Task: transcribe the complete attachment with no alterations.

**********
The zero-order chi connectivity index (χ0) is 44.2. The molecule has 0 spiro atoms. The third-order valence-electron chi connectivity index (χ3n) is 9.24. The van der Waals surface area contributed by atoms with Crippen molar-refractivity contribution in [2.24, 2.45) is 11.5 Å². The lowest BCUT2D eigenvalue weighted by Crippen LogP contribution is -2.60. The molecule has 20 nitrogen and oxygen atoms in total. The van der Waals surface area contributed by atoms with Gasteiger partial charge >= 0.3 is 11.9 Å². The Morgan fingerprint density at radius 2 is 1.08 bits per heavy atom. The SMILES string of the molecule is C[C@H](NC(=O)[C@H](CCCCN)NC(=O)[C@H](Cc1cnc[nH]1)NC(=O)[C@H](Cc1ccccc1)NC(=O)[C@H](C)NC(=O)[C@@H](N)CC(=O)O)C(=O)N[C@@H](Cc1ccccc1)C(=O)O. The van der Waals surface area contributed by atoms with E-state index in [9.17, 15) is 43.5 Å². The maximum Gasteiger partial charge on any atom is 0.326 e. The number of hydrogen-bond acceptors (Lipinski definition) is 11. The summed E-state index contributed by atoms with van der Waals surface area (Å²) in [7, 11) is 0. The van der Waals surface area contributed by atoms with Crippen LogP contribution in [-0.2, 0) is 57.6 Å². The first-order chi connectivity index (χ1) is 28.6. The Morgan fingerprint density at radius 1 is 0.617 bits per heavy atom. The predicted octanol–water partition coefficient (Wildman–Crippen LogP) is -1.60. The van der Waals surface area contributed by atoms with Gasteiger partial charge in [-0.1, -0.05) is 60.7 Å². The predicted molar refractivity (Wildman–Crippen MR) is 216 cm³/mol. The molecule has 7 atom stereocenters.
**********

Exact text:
The zero-order chi connectivity index (χ0) is 44.2. The molecule has 0 spiro atoms. The third-order valence-electron chi connectivity index (χ3n) is 9.24. The van der Waals surface area contributed by atoms with Crippen molar-refractivity contribution in [2.24, 2.45) is 11.5 Å². The lowest BCUT2D eigenvalue weighted by Crippen LogP contribution is -2.60. The molecule has 20 nitrogen and oxygen atoms in total. The van der Waals surface area contributed by atoms with Gasteiger partial charge >= 0.3 is 11.9 Å². The Morgan fingerprint density at radius 2 is 1.08 bits per heavy atom. The SMILES string of the molecule is C[C@H](NC(=O)[C@H](CCCCN)NC(=O)[C@H](Cc1cnc[nH]1)NC(=O)[C@H](Cc1ccccc1)NC(=O)[C@H](C)NC(=O)[C@@H](N)CC(=O)O)C(=O)N[C@@H](Cc1ccccc1)C(=O)O. The van der Waals surface area contributed by atoms with E-state index in [9.17, 15) is 43.5 Å². The maximum Gasteiger partial charge on any atom is 0.326 e. The number of hydrogen-bond acceptors (Lipinski definition) is 11. The summed E-state index contributed by atoms with van der Waals surface area (Å²) in [7, 11) is 0. The van der Waals surface area contributed by atoms with Crippen LogP contribution in [-0.2, 0) is 57.6 Å². The first-order chi connectivity index (χ1) is 28.6. The Morgan fingerprint density at radius 1 is 0.617 bits per heavy atom. The predicted octanol–water partition coefficient (Wildman–Crippen LogP) is -1.60. The van der Waals surface area contributed by atoms with Gasteiger partial charge in [-0.1, -0.05) is 60.7 Å². The predicted molar refractivity (Wildman–Crippen MR) is 216 cm³/mol. The molecule has 7 atom stereocenters.